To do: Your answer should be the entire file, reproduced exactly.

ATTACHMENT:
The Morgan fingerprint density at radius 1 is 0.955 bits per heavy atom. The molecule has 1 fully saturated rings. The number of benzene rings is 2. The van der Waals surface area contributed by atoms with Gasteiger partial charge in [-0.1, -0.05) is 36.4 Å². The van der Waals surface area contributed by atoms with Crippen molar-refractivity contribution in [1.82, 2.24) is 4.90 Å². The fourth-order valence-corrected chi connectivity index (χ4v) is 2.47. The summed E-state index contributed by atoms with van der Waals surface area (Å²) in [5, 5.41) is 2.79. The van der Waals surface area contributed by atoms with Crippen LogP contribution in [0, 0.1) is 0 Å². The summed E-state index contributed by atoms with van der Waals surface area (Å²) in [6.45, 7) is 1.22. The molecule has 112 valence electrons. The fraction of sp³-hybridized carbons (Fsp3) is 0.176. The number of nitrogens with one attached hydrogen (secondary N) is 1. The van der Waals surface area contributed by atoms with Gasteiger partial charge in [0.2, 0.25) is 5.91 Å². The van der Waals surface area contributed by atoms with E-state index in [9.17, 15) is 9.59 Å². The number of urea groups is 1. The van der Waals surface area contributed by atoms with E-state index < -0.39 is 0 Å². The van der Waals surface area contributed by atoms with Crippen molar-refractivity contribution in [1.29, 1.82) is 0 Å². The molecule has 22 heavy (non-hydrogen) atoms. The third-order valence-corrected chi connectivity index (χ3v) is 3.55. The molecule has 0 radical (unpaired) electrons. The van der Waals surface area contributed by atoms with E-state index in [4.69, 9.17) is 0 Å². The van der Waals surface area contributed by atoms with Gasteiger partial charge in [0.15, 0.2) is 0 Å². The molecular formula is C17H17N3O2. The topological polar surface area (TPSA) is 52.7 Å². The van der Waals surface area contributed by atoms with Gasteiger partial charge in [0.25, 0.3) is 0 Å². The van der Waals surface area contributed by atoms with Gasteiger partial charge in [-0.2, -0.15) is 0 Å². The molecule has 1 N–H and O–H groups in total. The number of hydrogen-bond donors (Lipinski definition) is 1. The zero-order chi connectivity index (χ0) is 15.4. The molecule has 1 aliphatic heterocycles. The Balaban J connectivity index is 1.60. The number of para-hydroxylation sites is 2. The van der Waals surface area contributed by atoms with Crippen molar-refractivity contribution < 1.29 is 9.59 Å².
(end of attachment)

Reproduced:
The Morgan fingerprint density at radius 1 is 0.955 bits per heavy atom. The molecule has 1 fully saturated rings. The number of benzene rings is 2. The van der Waals surface area contributed by atoms with Gasteiger partial charge in [-0.1, -0.05) is 36.4 Å². The van der Waals surface area contributed by atoms with Crippen molar-refractivity contribution in [1.82, 2.24) is 4.90 Å². The fourth-order valence-corrected chi connectivity index (χ4v) is 2.47. The summed E-state index contributed by atoms with van der Waals surface area (Å²) in [5, 5.41) is 2.79. The van der Waals surface area contributed by atoms with Crippen LogP contribution in [0, 0.1) is 0 Å². The summed E-state index contributed by atoms with van der Waals surface area (Å²) in [6.45, 7) is 1.22. The molecule has 112 valence electrons. The fraction of sp³-hybridized carbons (Fsp3) is 0.176. The number of nitrogens with one attached hydrogen (secondary N) is 1. The van der Waals surface area contributed by atoms with Gasteiger partial charge in [0.2, 0.25) is 5.91 Å². The van der Waals surface area contributed by atoms with E-state index in [9.17, 15) is 9.59 Å². The number of urea groups is 1. The van der Waals surface area contributed by atoms with E-state index < -0.39 is 0 Å². The van der Waals surface area contributed by atoms with Crippen molar-refractivity contribution in [1.29, 1.82) is 0 Å². The molecule has 22 heavy (non-hydrogen) atoms. The third-order valence-corrected chi connectivity index (χ3v) is 3.55. The molecule has 0 radical (unpaired) electrons. The van der Waals surface area contributed by atoms with E-state index in [4.69, 9.17) is 0 Å². The van der Waals surface area contributed by atoms with Gasteiger partial charge in [0.15, 0.2) is 0 Å². The molecular formula is C17H17N3O2. The topological polar surface area (TPSA) is 52.7 Å². The van der Waals surface area contributed by atoms with Gasteiger partial charge in [0.25, 0.3) is 0 Å². The van der Waals surface area contributed by atoms with Gasteiger partial charge in [-0.2, -0.15) is 0 Å². The molecule has 1 N–H and O–H groups in total. The number of hydrogen-bond donors (Lipinski definition) is 1. The zero-order chi connectivity index (χ0) is 15.4. The molecule has 1 aliphatic heterocycles. The Balaban J connectivity index is 1.60. The number of para-hydroxylation sites is 2. The van der Waals surface area contributed by atoms with Crippen molar-refractivity contribution < 1.29 is 9.59 Å².